The closest he comes to documentary is an early gesture to his friend and colleague Omar Amiralay – specifically his 1976 documentary “Everyday Life in a Syrian Village” – who died just as revolt took hold of Tunis.
In this, “Ladder” is utterly unlike some of the other movies that have emerged from the “Arab Spring.” Ibrahim Batout’s “Winter of Discontent” (2012), for instance, a fiction about Cairo’s 2011 revolution, looks like furtive docudrama alongside Malas’ work.
A graduate of Moscow’s prestigious Gerasimov Institute of Cinematography, Malas is among several Syrian filmmakers whose work has been formed within the crucible of Russian formalism – a point well made in “Insights into Syrian Cinema,” the 2006 collection edited Rasha Salti, who also programmed Malas’ film for TIFF.
The filmmaker’s past works may all be read as “political,” while lacking direct (at any rate easily discernible) references to contemporary politics. Like his formalist colleagues, Malas sublimated and sieved his regime critique through highly aestheticized approach to narrative.
The politics of “Ladder” are direct, and the film does sometimes suffer from its unfiltered expressions of rage. Yet the visual language remains aestheticized – beautifully so, thanks to cinematographer Joude Gorani. Naturally the result will baffle any audience watching this film simply to find out what’s going on in Syria.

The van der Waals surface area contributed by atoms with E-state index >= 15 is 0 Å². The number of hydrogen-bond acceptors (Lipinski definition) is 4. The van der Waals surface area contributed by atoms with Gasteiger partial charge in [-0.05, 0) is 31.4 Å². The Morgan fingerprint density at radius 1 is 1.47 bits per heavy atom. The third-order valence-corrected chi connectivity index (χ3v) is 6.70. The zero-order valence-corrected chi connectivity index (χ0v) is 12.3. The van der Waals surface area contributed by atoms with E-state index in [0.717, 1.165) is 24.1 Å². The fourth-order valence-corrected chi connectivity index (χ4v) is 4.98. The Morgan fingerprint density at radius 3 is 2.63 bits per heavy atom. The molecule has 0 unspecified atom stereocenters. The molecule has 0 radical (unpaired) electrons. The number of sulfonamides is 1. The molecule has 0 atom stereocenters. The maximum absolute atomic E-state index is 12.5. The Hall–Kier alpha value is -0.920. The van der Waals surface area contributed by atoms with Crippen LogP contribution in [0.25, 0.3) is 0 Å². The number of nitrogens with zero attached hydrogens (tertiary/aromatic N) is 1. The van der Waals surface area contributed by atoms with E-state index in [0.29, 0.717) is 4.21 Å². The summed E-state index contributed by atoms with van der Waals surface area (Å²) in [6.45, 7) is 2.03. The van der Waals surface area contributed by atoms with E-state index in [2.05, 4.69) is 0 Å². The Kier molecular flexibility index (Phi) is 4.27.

The process of making “Ladder” was quite unlike that of his earlier films. The shoot began in the wake of the first demonstrations in Syria. Without official permission to film in the midst of the ensuing security clampdown, he continued to shoot surreptitiously. It was dangerous labor and Malas’ sound engineer, Ghanem al-Mir was arrested during the shoot.
It’s hardly surprising that “Ladder” pulls no punches in expressing the filmmaker’s anger.
“I live in a country that gives me nothing,” Fouad tells the camera in the film’s opening scene, “but demands everything from me ... [including that] I live in fear.”
This is only the first of dozens of indictments. Setting the opening scene is a white sheet that represents a film screen, one that Fouad tears down before making his introductory declaration. The sheet only “represents” a screen because, rather than simply projecting a film upon the sheet – as he does several times later in his work – Malas projects film that been blacked-out.
If events are not recorded, the film states, they swiftly cease to exist. In this, Fouad plays various roles.
The plot is marked by Ghalia’s encounters with her muse. Zeina’s silent apparition (Gianna Aanid) begins to appear once she moves in to Umm Sami’s house. At times, Ghalia appears to be possessed by the dead girl – whose family house happens to be just down the lane from that of Umm Sami.
Fouad also projects classic films on his bedsheet screen, which allows Malas to deploy cinema to shine a light on oppressive regimes that have been the subjects of past films.
Fouad also shares the rushes from his own film about Zeina – specifically a sequence in which her father speaks to his daughter from behind bars, lamenting how his generation’s revolutionary ardor was crushed by an authoritarian regime.
The film believes that to film someone is to resurrect their likeness, rendering them eternal without the hocus pocus of metaphysics. In this Malas expresses an optimistic faith in the power of image, and of cinema in particular. It is far more difficult to consume than docudrama. It is also far more powerful.
The Toronto International Film Festival continues until Sept. 15. For more information see tiff.net.